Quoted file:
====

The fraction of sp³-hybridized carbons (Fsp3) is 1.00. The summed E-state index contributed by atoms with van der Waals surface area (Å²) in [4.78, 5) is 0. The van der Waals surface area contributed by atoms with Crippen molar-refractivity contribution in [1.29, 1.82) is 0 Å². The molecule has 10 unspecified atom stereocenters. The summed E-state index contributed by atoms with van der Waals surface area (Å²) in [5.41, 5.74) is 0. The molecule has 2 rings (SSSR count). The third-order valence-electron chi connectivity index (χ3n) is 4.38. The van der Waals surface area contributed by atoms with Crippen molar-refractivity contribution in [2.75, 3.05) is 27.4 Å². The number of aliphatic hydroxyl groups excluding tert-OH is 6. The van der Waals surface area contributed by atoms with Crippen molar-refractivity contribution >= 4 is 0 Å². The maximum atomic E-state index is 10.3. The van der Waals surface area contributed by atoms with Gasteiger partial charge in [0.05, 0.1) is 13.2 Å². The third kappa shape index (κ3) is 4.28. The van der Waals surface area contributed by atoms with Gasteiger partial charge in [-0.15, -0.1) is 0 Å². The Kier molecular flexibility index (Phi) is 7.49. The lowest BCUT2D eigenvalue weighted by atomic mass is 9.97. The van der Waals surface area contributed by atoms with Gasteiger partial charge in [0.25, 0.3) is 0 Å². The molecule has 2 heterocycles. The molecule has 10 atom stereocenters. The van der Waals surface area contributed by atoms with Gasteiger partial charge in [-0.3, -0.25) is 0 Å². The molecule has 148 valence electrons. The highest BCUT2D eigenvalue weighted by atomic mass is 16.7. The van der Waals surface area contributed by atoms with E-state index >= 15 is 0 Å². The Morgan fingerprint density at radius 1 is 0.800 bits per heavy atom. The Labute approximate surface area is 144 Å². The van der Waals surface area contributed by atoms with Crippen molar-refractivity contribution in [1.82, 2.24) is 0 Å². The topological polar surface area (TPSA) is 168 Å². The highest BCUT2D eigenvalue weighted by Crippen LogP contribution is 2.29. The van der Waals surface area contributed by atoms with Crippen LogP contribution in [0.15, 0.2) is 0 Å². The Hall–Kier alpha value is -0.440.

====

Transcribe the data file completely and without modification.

The fraction of sp³-hybridized carbons (Fsp3) is 1.00. The summed E-state index contributed by atoms with van der Waals surface area (Å²) in [4.78, 5) is 0. The van der Waals surface area contributed by atoms with Crippen molar-refractivity contribution in [1.29, 1.82) is 0 Å². The molecule has 10 unspecified atom stereocenters. The summed E-state index contributed by atoms with van der Waals surface area (Å²) in [5.41, 5.74) is 0. The molecule has 2 rings (SSSR count). The third-order valence-electron chi connectivity index (χ3n) is 4.38. The van der Waals surface area contributed by atoms with Crippen molar-refractivity contribution in [2.75, 3.05) is 27.4 Å². The number of aliphatic hydroxyl groups excluding tert-OH is 6. The van der Waals surface area contributed by atoms with Crippen molar-refractivity contribution >= 4 is 0 Å². The maximum atomic E-state index is 10.3. The van der Waals surface area contributed by atoms with Gasteiger partial charge in [0.05, 0.1) is 13.2 Å². The third kappa shape index (κ3) is 4.28. The van der Waals surface area contributed by atoms with Gasteiger partial charge in [-0.15, -0.1) is 0 Å². The Kier molecular flexibility index (Phi) is 7.49. The lowest BCUT2D eigenvalue weighted by atomic mass is 9.97. The van der Waals surface area contributed by atoms with Gasteiger partial charge in [0.25, 0.3) is 0 Å². The molecule has 2 heterocycles. The molecule has 10 atom stereocenters. The van der Waals surface area contributed by atoms with Gasteiger partial charge in [-0.3, -0.25) is 0 Å². The molecule has 148 valence electrons. The highest BCUT2D eigenvalue weighted by atomic mass is 16.7. The van der Waals surface area contributed by atoms with E-state index >= 15 is 0 Å². The Morgan fingerprint density at radius 1 is 0.800 bits per heavy atom. The Labute approximate surface area is 144 Å². The van der Waals surface area contributed by atoms with Crippen molar-refractivity contribution in [1.82, 2.24) is 0 Å². The topological polar surface area (TPSA) is 168 Å². The highest BCUT2D eigenvalue weighted by Crippen LogP contribution is 2.29. The van der Waals surface area contributed by atoms with Crippen LogP contribution in [0.15, 0.2) is 0 Å². The Hall–Kier alpha value is -0.440.